Denmark Student exchange Study Travel

Tips & Tricks for Exchange in Denmark

Grace – University of Copenhagen – Denmark

Semester 2, 2022

Bachelor of Business / Bachelor of Laws (Honours)

Through the turmoil that was the peak of COVID-19, I had plenty of time to plan my exchange. However, Denmark was never a country that crossed my mind as a study destination until about a month before I submitted my application. Maybe it’s just me, but I feel as though no one ever talks about Denmark. I also did not know anyone who had ever visited Denmark. I had no idea what to expect, but I liked the look of the subjects on offer and so I decided to take a risk and study Nordic Mythology and Danish Culture at the University of Copenhagen (KU). That turned out to be the best decision I could’ve made!

Not only does KU have an excellent array of subjects taught in English, they also offer great support for incoming international students, including a buddy program and student assistants within each course. The teaching staff are very friendly and willing to help, and they are often quick to reply to emails. University is very casual, and the teachers always treat you as an equal. I would encourage you to join the buddy program as it can be difficult to make Danish friends at university (if you are taking subjects for international students) or in your housing. You will find that most of the students living in the student housing are also internationals.

I must say that the most difficult part of planning my semester was finding accommodation. The Housing Foundation provides housing for students studying at KU, and the process can be quite stressful. It is essentially a ‘first in best dressed’ system, however you have no control over whether you can be first in. You will need to register for an invitation to the housing portal and on the day you are randomly allocated in a queue for access to the website. Certainly do your research on what dorms are available to you, but don’t be disheartened if you don’t receive your first preference. Also be aware that Denmark is an expensive country and so housing can be pricey when compared to some other European countries.

I ended up living at Signalhuset Kollegiet. This was one of the cheapest and, in my opinion, the best dorms available. Although I didn’t have the best luck with my flatmates, it is an extremely social dorm and I would spend a lot of time with my neighbours, having regular dinner parties and Sunday brunches together. It is also opposite a large shopping centre which contains every shop you could need and in front of Amager Fælled (a park), which has a golf course, cows and horses, deer and hosts a Parkrun!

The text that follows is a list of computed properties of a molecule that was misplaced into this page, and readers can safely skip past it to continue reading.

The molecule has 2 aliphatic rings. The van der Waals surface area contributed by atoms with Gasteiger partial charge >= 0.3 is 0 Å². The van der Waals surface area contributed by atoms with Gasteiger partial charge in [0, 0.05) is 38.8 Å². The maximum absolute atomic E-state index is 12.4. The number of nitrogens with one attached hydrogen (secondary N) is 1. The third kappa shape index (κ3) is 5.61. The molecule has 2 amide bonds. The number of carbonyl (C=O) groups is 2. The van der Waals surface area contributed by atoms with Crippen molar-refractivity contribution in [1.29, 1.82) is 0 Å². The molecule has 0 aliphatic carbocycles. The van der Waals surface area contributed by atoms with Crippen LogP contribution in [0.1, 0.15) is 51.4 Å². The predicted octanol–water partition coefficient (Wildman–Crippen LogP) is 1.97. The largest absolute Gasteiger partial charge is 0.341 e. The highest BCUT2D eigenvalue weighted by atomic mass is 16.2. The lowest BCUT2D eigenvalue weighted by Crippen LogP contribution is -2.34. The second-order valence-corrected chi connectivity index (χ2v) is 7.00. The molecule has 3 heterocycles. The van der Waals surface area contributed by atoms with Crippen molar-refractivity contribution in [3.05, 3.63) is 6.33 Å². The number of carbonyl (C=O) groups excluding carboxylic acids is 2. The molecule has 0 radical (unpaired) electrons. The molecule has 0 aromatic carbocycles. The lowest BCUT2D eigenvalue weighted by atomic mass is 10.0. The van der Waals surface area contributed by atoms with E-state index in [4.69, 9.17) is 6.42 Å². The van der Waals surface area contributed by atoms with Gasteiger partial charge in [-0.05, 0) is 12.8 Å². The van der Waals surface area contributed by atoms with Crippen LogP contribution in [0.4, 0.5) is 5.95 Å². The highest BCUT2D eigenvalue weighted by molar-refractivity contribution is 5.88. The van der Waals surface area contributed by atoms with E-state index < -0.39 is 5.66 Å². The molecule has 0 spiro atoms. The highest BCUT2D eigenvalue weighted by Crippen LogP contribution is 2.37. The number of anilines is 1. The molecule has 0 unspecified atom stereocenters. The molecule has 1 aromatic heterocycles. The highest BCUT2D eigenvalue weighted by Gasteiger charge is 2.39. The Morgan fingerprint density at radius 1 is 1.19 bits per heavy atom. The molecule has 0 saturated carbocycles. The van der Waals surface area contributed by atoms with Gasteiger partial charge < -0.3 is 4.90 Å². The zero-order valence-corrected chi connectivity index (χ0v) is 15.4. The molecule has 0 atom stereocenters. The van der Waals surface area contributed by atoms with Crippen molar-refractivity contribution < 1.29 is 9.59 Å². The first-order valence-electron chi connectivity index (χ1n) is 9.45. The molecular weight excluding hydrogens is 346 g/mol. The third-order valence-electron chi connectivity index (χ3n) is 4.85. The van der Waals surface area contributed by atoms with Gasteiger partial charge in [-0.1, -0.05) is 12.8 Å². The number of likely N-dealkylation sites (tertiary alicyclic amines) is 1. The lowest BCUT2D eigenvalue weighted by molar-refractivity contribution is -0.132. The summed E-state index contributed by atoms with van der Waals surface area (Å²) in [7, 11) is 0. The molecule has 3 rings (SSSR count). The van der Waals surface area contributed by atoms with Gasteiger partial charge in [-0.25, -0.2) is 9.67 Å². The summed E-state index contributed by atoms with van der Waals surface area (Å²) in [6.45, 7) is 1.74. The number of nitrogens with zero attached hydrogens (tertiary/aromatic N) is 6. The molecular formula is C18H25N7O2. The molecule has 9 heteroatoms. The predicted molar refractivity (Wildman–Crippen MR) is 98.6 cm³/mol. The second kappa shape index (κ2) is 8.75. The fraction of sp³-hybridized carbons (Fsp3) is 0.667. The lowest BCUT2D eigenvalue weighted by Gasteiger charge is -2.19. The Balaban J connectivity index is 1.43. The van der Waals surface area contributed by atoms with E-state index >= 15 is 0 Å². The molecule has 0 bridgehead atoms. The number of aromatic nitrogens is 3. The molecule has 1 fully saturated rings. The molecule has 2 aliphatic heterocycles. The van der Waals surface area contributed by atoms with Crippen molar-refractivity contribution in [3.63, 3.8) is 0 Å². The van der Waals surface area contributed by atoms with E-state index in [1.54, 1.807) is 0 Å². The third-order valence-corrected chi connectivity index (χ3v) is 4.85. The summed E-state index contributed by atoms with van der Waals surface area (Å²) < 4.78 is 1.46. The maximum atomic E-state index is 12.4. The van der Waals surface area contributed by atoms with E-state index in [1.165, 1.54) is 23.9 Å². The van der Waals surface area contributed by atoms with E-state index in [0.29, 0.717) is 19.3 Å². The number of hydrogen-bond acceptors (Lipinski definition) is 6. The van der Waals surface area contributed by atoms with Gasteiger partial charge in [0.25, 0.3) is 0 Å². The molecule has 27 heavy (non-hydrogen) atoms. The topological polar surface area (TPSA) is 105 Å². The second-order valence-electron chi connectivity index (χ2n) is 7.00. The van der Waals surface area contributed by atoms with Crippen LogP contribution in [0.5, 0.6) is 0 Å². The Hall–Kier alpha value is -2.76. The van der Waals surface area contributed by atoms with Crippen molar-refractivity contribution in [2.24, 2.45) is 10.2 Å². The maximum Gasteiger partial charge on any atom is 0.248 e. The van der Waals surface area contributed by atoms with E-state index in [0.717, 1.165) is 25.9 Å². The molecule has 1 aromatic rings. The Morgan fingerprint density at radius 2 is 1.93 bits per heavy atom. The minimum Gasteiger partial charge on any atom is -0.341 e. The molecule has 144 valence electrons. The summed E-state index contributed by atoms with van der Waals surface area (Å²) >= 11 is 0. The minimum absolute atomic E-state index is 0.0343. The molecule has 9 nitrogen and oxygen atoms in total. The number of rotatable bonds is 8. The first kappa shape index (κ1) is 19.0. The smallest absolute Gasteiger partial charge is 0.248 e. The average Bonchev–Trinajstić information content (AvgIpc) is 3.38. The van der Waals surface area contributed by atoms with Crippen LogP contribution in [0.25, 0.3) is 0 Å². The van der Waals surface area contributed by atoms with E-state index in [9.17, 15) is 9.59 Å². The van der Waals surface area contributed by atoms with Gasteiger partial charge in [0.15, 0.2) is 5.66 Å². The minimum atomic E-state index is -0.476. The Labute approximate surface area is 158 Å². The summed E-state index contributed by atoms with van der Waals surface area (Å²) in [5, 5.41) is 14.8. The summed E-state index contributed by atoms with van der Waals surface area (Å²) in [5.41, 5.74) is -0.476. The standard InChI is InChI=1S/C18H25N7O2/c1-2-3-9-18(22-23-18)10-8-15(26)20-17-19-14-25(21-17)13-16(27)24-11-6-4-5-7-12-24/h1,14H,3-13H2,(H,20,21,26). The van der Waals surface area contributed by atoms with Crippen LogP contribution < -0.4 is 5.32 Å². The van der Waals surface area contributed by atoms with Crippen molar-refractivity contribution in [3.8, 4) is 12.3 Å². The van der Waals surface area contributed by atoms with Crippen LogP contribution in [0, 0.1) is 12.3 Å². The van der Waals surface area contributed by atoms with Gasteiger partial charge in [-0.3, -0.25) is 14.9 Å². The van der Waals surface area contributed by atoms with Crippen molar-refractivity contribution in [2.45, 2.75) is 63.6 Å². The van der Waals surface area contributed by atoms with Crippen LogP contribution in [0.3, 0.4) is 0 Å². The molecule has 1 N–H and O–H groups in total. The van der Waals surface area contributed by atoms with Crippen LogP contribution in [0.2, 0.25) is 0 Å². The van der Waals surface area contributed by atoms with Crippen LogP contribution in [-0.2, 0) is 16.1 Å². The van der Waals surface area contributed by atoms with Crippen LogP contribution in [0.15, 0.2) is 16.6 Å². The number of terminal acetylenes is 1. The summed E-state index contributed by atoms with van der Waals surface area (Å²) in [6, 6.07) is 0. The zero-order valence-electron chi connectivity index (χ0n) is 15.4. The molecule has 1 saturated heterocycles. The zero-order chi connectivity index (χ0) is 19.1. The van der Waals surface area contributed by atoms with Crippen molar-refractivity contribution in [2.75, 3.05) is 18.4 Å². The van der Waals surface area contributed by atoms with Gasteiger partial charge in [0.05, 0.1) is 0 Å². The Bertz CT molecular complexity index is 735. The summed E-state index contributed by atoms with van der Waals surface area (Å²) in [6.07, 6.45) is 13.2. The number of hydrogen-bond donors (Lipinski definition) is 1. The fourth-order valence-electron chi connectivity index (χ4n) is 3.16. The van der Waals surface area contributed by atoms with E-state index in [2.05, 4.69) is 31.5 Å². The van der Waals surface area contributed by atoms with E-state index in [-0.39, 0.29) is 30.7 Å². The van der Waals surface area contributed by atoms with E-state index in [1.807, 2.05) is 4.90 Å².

One important tip I have is to organise your CPR Number early! Have your appointment booked before you leave Australia so that you can get your CPR Number quickly. You need it for many important things (e.g. renting a bike, opening a bank account, mobile subscription), and those that booked a CPR appointment after their arrive had to wait weeks to get an appointment, which caused some issues for them.

I would highly recommend taking advantage of the free Danish language courses that internationals are afforded when residing in Denmark. I took an 8-week course with UC Plus and it was so much fun. The oral exam at the end of the course is not hard, and the teachers are very relaxed and want you to pass – so don’t be deterred by the fact that it is assessed! Rest assured though, everyone in Scandinavia speaks fluent English. I mean everyone – even the older generations.

Some of my other top tips for an exchange in Copenhagen are:

  • Rent a bike through Swapfiets! The cost of the metro adds up quickly and it is cheaper and quicker to ride.
  • Buy a Rejsekort! Public transport fares are cheaper this way, and you can get any leftover money refunded at participating 7-Elevens before you leave.
  • Use the DOT app for planning your public transport journeys and purchasing tickets.
  • Keep an eye on the ESN Copenhagen activities and attend these to make new friends!
  • Check out Time Travels to book some student trips (I can highly recommend the Finnish Lapland and Iceland trips).
  • Look into WISE banking! It is a great alternative to opening a Danish bank account.
  • Oister is a reliable and affordable mobile subscription company.
  • Have fun! Don’t be afraid put yourself out there. You have nothing to lose and everything to gain.

I would also encourage you to do some travel while you’re over there. You will no doubt meet other students who are eager to travel, so you won’t have to travel alone either.

If you are interested in studying in Denmark contact for advice from students who have studied there before!

Find out how you can apply for exchange via the QUT Student Exchange website.

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